I wrote the book in January 2014 when I was in Medellin, Colombia and the draft didn’t really take that much time to write. All the information was already in my head so I just had to put it on paper. What did take a while was the other stuff you need to do in order to publish a book. You need to edit it, proofread it, then you want to make some changes… It almost feels like the book is never ready so at one point you just need to say ‘Okay, this is it.’ There are always improvements in the making. You want to rewrite certain paragraphs, change the sentences a little bit….
That took about two months or so, just proofreading and editing and getting the text content ready. Then you also need to think about the layout and hire somebody who will help you with the pictures and make sure everything looks nice. Formatting is important as well, choosing the letter type, headings, table contents, all that kind of stuff.
And then there’s the cover which also needs to be designed. There are a lot of things that come into the process that you don’t think about when you’re starting to write a book. At least I didn’t. I was thinking ‘Oh, I noticed that a lot of people don’t really know how to do Airbnb…. So let’s write a book about it.’
I didn’t really think about the rest of the process. Also, if you want to launch it on Amazon you need to make a plan and prepare the launch. I took a month to do that. I think there’s 30 million physical books on Amazon so if you just put a book there, sit back and watch, nothing is going to happen. No one is going to find you. You need to choose the right categories, keywords and then build up a bit of hype before the launch so a lot of people will buy it in the first few days. Amazon notices that and starts to showing it in different lists that are out there.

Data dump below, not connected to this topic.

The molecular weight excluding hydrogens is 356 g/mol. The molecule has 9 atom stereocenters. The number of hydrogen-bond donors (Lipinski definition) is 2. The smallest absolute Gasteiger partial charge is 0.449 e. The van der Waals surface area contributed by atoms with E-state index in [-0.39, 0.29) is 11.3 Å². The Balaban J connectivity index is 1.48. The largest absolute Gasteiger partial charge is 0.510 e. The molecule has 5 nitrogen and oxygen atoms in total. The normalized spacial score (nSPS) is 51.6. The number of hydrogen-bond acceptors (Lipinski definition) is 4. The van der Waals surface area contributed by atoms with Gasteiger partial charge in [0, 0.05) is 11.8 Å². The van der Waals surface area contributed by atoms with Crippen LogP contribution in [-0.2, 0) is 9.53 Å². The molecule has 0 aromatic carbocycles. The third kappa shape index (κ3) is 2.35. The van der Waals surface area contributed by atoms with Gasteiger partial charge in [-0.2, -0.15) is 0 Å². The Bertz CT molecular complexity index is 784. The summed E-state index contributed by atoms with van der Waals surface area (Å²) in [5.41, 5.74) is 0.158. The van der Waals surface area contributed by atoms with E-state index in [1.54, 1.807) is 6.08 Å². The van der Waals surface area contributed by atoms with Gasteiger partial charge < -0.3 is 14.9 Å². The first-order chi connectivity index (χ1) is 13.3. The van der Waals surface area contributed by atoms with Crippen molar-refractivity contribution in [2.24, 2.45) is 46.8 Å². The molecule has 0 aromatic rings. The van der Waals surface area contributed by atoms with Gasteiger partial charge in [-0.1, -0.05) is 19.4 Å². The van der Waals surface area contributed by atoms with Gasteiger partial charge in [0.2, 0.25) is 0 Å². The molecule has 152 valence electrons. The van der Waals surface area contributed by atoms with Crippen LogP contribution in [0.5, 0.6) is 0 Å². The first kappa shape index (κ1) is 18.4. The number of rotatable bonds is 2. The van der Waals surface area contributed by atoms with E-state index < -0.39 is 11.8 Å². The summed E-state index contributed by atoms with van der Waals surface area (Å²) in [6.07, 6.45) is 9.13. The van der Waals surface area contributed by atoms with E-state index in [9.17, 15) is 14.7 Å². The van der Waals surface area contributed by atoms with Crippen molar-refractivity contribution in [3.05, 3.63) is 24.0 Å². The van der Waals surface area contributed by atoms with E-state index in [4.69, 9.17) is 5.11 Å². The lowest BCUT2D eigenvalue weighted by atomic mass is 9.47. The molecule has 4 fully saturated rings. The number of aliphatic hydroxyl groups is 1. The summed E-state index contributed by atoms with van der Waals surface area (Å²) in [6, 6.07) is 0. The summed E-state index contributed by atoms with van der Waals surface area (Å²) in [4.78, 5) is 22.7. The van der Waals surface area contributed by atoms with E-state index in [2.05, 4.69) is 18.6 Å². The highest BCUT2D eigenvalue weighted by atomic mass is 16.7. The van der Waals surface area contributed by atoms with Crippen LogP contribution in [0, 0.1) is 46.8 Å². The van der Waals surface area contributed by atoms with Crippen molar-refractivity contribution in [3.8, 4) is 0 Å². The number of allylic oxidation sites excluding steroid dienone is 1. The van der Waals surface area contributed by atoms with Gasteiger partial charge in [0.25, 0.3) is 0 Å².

In the end of the day it’s a pretty complex process that took me eight or seven and a half months, from starting with writing to actual publishing on Amazon.
Did you use any online publishing tools?
No, I have a friend who knows a lot about publishing and who helped me with this. He actually published it under his label but it’s pretty straightforward to launch on Amazon. You can do it yourself, if you want.
During your visit in Surf Office Lisbon you also gave a presentation on how to market a book on Amazon. What would be one tip you could pass on?
It’s all about the launch really. You need to build a certain amount of momentum during the launch to make sure your book hits the best selling lists. If it doesn’t then it’s hard for people to find a book because there are so many out there. I would say making sure that your book is visible is the most important thing. Then what’s also important is choosing right category, keywords and building a hype.
Reaching out to everybody you know, not just friends and family but also people who have blogs in your niche, maybe you could reach out to newspapers… You need to spread the word so when you launch it, you launch it with oomph and it gets immediately a lot of sales.
In your opinion, is it feasible to live just from selling books these days?
If you want to make a living just selling books you’ll have to write a lot of them. One book is not going to do it, unless you write a New York Times best seller, which is very hard if you don’t have the audience. Most of the people who write New York Times best sellers have a very large audience so they get a lot of sales from people who already know them.
The success of a book is not so much about the quality of the content. The content has to be good but you can write an amazing book and if no one knows about it then it’s going to be very hard to get a lot of sales.
So if you want to make living of books I’d say you need to publish at least ten of them. There’s also some sort of synergy – if someone buys some of your books then your other books will probably show up elsewhere on Amazon as well.
Just to give an example – my book makes about 500 – 600 dollars a month on Amazon and it’s ranked in the top 50 thousand books which is the top 2% of the books on Kindle. That gives you an idea – if you’re in the top 2% then you can expect to be making around 500 dollars a month. But if you have ten books that all make that, it’s 2000 dollars.